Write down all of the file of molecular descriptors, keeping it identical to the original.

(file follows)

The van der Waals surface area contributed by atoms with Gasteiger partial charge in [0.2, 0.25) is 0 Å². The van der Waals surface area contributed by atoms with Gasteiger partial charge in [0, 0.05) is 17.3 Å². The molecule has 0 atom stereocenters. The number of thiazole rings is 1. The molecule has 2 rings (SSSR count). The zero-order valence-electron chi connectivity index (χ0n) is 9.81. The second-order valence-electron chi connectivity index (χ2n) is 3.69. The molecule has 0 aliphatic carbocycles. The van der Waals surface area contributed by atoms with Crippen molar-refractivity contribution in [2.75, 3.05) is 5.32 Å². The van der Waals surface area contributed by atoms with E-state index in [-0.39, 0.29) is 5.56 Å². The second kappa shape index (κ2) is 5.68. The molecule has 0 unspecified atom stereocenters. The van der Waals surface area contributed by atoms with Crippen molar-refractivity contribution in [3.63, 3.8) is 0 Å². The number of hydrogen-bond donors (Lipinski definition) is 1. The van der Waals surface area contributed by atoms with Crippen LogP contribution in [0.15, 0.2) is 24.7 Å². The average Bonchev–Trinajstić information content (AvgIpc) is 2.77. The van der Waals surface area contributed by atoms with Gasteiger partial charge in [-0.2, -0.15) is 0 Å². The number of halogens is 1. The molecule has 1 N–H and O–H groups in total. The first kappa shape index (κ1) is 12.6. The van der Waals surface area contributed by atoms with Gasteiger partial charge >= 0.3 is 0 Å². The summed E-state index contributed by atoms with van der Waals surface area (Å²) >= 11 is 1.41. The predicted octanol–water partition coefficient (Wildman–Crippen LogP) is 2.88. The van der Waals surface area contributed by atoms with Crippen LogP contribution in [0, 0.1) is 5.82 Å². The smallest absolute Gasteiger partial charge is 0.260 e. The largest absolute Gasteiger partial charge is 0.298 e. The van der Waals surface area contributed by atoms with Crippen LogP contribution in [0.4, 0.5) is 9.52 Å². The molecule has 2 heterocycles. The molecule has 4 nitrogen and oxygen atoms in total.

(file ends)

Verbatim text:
The van der Waals surface area contributed by atoms with Gasteiger partial charge in [0.2, 0.25) is 0 Å². The van der Waals surface area contributed by atoms with Gasteiger partial charge in [0, 0.05) is 17.3 Å². The molecule has 0 atom stereocenters. The number of thiazole rings is 1. The molecule has 2 rings (SSSR count). The zero-order valence-electron chi connectivity index (χ0n) is 9.81. The second-order valence-electron chi connectivity index (χ2n) is 3.69. The molecule has 0 aliphatic carbocycles. The van der Waals surface area contributed by atoms with Crippen molar-refractivity contribution in [2.75, 3.05) is 5.32 Å². The van der Waals surface area contributed by atoms with E-state index in [-0.39, 0.29) is 5.56 Å². The second kappa shape index (κ2) is 5.68. The molecule has 0 unspecified atom stereocenters. The van der Waals surface area contributed by atoms with Crippen molar-refractivity contribution in [3.63, 3.8) is 0 Å². The number of hydrogen-bond donors (Lipinski definition) is 1. The van der Waals surface area contributed by atoms with Crippen LogP contribution in [0.15, 0.2) is 24.7 Å². The average Bonchev–Trinajstić information content (AvgIpc) is 2.77. The van der Waals surface area contributed by atoms with Gasteiger partial charge in [-0.2, -0.15) is 0 Å². The number of halogens is 1. The molecule has 1 N–H and O–H groups in total. The first kappa shape index (κ1) is 12.6. The van der Waals surface area contributed by atoms with Gasteiger partial charge >= 0.3 is 0 Å². The summed E-state index contributed by atoms with van der Waals surface area (Å²) >= 11 is 1.41. The predicted octanol–water partition coefficient (Wildman–Crippen LogP) is 2.88. The van der Waals surface area contributed by atoms with Crippen LogP contribution in [0, 0.1) is 5.82 Å². The smallest absolute Gasteiger partial charge is 0.260 e. The largest absolute Gasteiger partial charge is 0.298 e. The van der Waals surface area contributed by atoms with Crippen LogP contribution in [0.4, 0.5) is 9.52 Å². The molecule has 2 heterocycles. The molecule has 4 nitrogen and oxygen atoms in total.